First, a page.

Marriage and the Government – Assume Love

Who put the government in charge of marriage? Why do we need a license to marry? Why do we need a judge to divorce?

In the US and quite possibly every other country, the government decides who is married and who is not. And it really doesn’t care whether you love each other, only whether you make a commitment that benefits your fellow citizens. In return, it offers you two some benefits and rights not granted to other couples (or multiples, in this country) who love each other or share a home.

Why? Because if you keep that commitment, the two of you and your kids are less likely to commit crimes, which is good news for your neighbors. You are more likely to save and invest money, which happens to be good for the economy. Your kids are more likely to complete at least a high school education, to stay healthy, and to avoid aggressive and high-risk behaviors, all of which benefit your neighbors and fellow taxpayers.

The two of you are less likely to need government help with paying for housing, food, internet access, and health care in a committed relationship. If you are seriously injured or disabled, you are less likely to need government-funded care. As you age, you are more likely to be cared for by your spouse instead of Medicaid-funded caregivers, who are in very short supply these days.

“Likely,” of course, is about the overall odds for married vs. unmarried couples, not about any particular couple. But legislatures need to play the odds. They cannot create unique laws for every couple.

In return for your contribution to society’s odds, you get some benefits. You’re treated as one unit instead of two for things like decision-making in a health crisis, for income taxes if one of you agrees to forego their own income to assist in the other’s career-building, and for taking the fifth when your spouse breaks a law. In the absence of a will (and, in some cases, in spite of a will), the surviving spouse keeps all the dead spouse’s assets under $12 million or so without paying any taxes.

There are more benefits, like the one that automatically makes both of you the legal birth parents of a child born to a woman impregnated by someone other than her spouse, unless you chose to prove paternity. And the ones that grant speedy citizenship by naturalization to a non-US-citizen spouse living in the US for at least 18 months of a marriage of at least 3 years. And the ones that give your kids US citizenship without ever setting foot in the US and your grandchildren a speedy path to US citizenship if your kids live here long enough.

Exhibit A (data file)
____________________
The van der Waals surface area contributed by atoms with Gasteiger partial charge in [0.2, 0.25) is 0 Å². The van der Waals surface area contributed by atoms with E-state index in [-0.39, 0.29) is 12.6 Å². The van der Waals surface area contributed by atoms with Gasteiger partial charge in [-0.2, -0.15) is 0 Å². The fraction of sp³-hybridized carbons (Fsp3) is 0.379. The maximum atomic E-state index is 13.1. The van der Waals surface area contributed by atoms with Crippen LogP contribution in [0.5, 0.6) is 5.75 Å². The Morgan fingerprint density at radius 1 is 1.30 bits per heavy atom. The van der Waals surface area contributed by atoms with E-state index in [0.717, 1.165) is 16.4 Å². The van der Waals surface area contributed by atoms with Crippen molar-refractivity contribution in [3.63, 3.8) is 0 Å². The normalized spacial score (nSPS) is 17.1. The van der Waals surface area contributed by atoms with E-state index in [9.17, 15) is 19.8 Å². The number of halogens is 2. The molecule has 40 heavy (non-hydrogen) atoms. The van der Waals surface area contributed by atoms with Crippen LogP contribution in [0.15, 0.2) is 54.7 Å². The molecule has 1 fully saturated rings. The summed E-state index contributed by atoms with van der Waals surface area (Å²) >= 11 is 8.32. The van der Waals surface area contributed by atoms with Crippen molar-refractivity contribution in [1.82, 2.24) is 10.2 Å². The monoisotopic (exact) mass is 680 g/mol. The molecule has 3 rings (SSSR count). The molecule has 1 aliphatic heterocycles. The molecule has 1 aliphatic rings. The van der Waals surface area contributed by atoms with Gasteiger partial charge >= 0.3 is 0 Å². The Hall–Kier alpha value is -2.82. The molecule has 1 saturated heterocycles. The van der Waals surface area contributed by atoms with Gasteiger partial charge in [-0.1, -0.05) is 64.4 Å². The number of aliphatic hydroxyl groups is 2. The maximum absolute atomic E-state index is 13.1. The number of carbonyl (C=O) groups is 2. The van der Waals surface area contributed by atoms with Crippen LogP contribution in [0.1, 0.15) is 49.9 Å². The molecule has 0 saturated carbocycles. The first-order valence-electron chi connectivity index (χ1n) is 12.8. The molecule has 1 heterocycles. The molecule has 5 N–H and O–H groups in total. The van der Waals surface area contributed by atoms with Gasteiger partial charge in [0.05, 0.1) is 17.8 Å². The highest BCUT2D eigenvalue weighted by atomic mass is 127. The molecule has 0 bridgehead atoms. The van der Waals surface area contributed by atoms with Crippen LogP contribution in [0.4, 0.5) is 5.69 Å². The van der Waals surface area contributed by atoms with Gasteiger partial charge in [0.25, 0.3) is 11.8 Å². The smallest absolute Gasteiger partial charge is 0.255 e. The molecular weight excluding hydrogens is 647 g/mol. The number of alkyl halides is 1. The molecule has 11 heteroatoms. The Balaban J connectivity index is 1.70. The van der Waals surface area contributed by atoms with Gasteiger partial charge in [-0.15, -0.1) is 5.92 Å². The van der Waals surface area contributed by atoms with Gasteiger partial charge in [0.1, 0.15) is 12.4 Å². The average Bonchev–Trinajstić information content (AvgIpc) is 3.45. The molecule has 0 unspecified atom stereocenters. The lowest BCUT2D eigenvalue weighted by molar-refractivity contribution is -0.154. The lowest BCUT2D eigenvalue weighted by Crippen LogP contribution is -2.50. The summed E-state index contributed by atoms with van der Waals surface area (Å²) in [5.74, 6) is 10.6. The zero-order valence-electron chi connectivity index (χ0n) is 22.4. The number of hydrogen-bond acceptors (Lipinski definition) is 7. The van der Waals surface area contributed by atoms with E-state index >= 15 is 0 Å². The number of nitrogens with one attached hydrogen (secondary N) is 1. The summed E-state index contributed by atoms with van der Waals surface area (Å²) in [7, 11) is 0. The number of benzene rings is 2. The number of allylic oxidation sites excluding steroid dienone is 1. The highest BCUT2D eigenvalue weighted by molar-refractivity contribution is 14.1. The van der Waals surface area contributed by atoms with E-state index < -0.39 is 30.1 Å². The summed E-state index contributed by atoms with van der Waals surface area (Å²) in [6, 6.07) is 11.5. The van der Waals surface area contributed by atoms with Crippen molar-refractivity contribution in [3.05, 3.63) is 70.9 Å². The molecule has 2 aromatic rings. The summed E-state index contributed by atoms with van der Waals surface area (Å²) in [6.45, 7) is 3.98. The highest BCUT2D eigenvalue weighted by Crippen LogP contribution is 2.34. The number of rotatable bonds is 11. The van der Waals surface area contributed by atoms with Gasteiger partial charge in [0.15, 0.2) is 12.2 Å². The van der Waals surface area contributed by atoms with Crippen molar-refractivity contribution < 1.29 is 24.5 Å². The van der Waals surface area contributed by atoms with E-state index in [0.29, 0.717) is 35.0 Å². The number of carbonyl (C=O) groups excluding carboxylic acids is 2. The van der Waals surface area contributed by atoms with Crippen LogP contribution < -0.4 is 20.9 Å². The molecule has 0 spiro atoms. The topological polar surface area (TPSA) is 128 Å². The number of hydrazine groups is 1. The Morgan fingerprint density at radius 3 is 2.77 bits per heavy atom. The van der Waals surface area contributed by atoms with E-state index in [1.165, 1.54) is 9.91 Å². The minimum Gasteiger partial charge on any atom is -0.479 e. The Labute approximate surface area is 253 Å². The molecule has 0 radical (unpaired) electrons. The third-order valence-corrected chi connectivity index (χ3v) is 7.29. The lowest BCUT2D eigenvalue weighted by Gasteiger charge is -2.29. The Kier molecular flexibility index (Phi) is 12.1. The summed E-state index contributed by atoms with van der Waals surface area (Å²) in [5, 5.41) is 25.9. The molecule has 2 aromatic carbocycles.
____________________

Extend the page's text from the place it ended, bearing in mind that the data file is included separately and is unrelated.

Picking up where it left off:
It’s a big package of incentives, all in exchange for improving the odds of lower government expenses and greater benefits to US society.

These days, plenty of people write their own marriage vows, but it’s worth noting that most church vows and city hall vows (where services are prepackaged and last two to five minutes in most cases) include a vow of a lifetime commitment. Even ultra-liberal San Francisco uses these words in every case:

Do you _______ , take ________, to be your lawful wedded (spouse)? To have and to hold from this day forward, for better or for worse, for richer or poorer, in sickness and in health, to love and to cherish as long as you both shall live? Do you _______ , take ________, to be your lawful wedded (spouse)? To have and to hold from this day forward, for better or for worse, for richer or poorer, in sickness and in health, to love and to cherish as long as you both shall live?

And yet, every state in the US allows divorce. No one should remain married to someone who regularly threatens their life, health, or mental health or someone who has abandoned them. Most states have given up on trying to tell these marriages from the marriages where a couple has “just drifted apart” or “moved on.” If you want a divorce, you can have one.

For those who don’t understand the reasons for the government package of goodies offered to induce people to marry for life, divorce can be a shocking experience. The divorce laws seek to minimize the impacts of your marriage dissolution on society. They will usually insist that you make whole a spouse who gave up income and career-building for your benefit. They will define what a fair split of the money, goods, and intangible assets accumulated during your marriage looks like. And they will protect the children you had together, which usually also means protecting their primary caregiver. Most of all, they will protect society from picking up the bill for anything you vowed to take care of for the rest of your life.

If you are aiming to do right by the person you married, the children you’ve created, and the society you live in, I hope that you will find lots in this blog of mine to make keeping your commitment a lot easier and more enjoyable. I think there is a lot to be said for a commitment to something bigger than ourselves. It brings meaning and richness that freedom from commitment and pursuit of hedonic pleasures just can’t.

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